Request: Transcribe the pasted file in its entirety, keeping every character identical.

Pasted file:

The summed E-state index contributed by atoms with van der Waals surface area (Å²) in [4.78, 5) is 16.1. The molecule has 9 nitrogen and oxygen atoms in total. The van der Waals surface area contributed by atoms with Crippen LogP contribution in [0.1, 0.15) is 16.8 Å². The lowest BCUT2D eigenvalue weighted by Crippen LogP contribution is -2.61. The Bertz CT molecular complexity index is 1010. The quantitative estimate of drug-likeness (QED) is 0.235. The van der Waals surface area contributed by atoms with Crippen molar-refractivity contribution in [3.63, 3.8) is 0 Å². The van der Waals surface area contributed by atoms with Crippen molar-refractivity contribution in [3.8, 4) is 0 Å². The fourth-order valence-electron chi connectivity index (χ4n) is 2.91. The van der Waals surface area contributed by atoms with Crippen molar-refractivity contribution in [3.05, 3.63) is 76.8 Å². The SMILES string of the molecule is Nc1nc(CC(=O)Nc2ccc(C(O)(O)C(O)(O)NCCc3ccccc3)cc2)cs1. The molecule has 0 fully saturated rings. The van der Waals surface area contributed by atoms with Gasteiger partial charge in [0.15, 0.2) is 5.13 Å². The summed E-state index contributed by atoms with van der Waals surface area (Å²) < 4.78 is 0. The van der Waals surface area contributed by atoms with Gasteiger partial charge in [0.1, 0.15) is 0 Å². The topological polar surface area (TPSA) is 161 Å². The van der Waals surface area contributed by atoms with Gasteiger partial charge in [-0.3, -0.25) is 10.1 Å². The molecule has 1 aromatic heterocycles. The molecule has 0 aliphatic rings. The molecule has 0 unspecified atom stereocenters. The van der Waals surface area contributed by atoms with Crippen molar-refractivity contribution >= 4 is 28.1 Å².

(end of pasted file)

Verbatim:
The summed E-state index contributed by atoms with van der Waals surface area (Å²) in [4.78, 5) is 16.1. The molecule has 9 nitrogen and oxygen atoms in total. The van der Waals surface area contributed by atoms with Crippen LogP contribution in [0.1, 0.15) is 16.8 Å². The lowest BCUT2D eigenvalue weighted by Crippen LogP contribution is -2.61. The Bertz CT molecular complexity index is 1010. The quantitative estimate of drug-likeness (QED) is 0.235. The van der Waals surface area contributed by atoms with Crippen molar-refractivity contribution in [3.63, 3.8) is 0 Å². The van der Waals surface area contributed by atoms with Crippen molar-refractivity contribution in [3.8, 4) is 0 Å². The fourth-order valence-electron chi connectivity index (χ4n) is 2.91. The van der Waals surface area contributed by atoms with Crippen molar-refractivity contribution in [3.05, 3.63) is 76.8 Å². The SMILES string of the molecule is Nc1nc(CC(=O)Nc2ccc(C(O)(O)C(O)(O)NCCc3ccccc3)cc2)cs1. The molecule has 0 fully saturated rings. The van der Waals surface area contributed by atoms with Gasteiger partial charge in [0.15, 0.2) is 5.13 Å². The summed E-state index contributed by atoms with van der Waals surface area (Å²) < 4.78 is 0. The van der Waals surface area contributed by atoms with Gasteiger partial charge in [0.1, 0.15) is 0 Å². The topological polar surface area (TPSA) is 161 Å². The van der Waals surface area contributed by atoms with Gasteiger partial charge in [-0.3, -0.25) is 10.1 Å². The molecule has 1 aromatic heterocycles. The molecule has 0 aliphatic rings. The molecule has 0 unspecified atom stereocenters. The van der Waals surface area contributed by atoms with Crippen molar-refractivity contribution >= 4 is 28.1 Å².